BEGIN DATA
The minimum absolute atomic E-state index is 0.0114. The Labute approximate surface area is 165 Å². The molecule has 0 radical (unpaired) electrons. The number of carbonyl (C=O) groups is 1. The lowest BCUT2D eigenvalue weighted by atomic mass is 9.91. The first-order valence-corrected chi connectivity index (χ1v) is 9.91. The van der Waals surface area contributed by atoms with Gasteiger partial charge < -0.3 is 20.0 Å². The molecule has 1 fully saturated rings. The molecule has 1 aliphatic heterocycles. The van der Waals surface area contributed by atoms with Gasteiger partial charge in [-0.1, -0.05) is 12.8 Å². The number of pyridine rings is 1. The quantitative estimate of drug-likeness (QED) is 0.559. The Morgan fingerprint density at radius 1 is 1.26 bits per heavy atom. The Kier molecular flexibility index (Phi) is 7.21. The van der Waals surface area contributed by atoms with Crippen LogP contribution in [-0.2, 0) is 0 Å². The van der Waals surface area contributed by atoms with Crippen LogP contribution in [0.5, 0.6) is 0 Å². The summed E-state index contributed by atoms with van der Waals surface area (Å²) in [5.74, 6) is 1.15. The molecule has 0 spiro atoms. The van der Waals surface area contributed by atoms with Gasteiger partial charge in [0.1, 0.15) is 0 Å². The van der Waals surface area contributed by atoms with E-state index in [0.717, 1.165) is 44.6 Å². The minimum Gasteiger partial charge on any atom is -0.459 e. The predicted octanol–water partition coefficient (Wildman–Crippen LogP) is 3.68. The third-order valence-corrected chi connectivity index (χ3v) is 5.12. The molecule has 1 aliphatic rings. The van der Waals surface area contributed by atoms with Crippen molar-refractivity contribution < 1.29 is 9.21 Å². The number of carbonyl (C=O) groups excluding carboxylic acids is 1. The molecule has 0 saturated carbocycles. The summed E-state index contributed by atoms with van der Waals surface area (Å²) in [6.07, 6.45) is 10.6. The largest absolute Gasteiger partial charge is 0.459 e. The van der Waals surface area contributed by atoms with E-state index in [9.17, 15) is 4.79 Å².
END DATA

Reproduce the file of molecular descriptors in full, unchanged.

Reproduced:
The minimum absolute atomic E-state index is 0.0114. The Labute approximate surface area is 165 Å². The molecule has 0 radical (unpaired) electrons. The number of carbonyl (C=O) groups is 1. The lowest BCUT2D eigenvalue weighted by atomic mass is 9.91. The first-order valence-corrected chi connectivity index (χ1v) is 9.91. The van der Waals surface area contributed by atoms with Gasteiger partial charge < -0.3 is 20.0 Å². The molecule has 1 fully saturated rings. The molecule has 1 aliphatic heterocycles. The van der Waals surface area contributed by atoms with Gasteiger partial charge in [-0.1, -0.05) is 12.8 Å². The number of pyridine rings is 1. The quantitative estimate of drug-likeness (QED) is 0.559. The Morgan fingerprint density at radius 1 is 1.26 bits per heavy atom. The Kier molecular flexibility index (Phi) is 7.21. The van der Waals surface area contributed by atoms with Crippen LogP contribution in [-0.2, 0) is 0 Å². The van der Waals surface area contributed by atoms with Crippen LogP contribution in [0.5, 0.6) is 0 Å². The summed E-state index contributed by atoms with van der Waals surface area (Å²) in [5.74, 6) is 1.15. The molecule has 0 spiro atoms. The van der Waals surface area contributed by atoms with Gasteiger partial charge in [0.1, 0.15) is 0 Å². The van der Waals surface area contributed by atoms with E-state index in [0.717, 1.165) is 44.6 Å². The minimum Gasteiger partial charge on any atom is -0.459 e. The predicted octanol–water partition coefficient (Wildman–Crippen LogP) is 3.68. The third-order valence-corrected chi connectivity index (χ3v) is 5.12. The molecule has 1 aliphatic rings. The van der Waals surface area contributed by atoms with Crippen molar-refractivity contribution < 1.29 is 9.21 Å². The number of carbonyl (C=O) groups excluding carboxylic acids is 1. The molecule has 0 saturated carbocycles. The summed E-state index contributed by atoms with van der Waals surface area (Å²) in [6.07, 6.45) is 10.6. The largest absolute Gasteiger partial charge is 0.459 e. The van der Waals surface area contributed by atoms with E-state index in [9.17, 15) is 4.79 Å².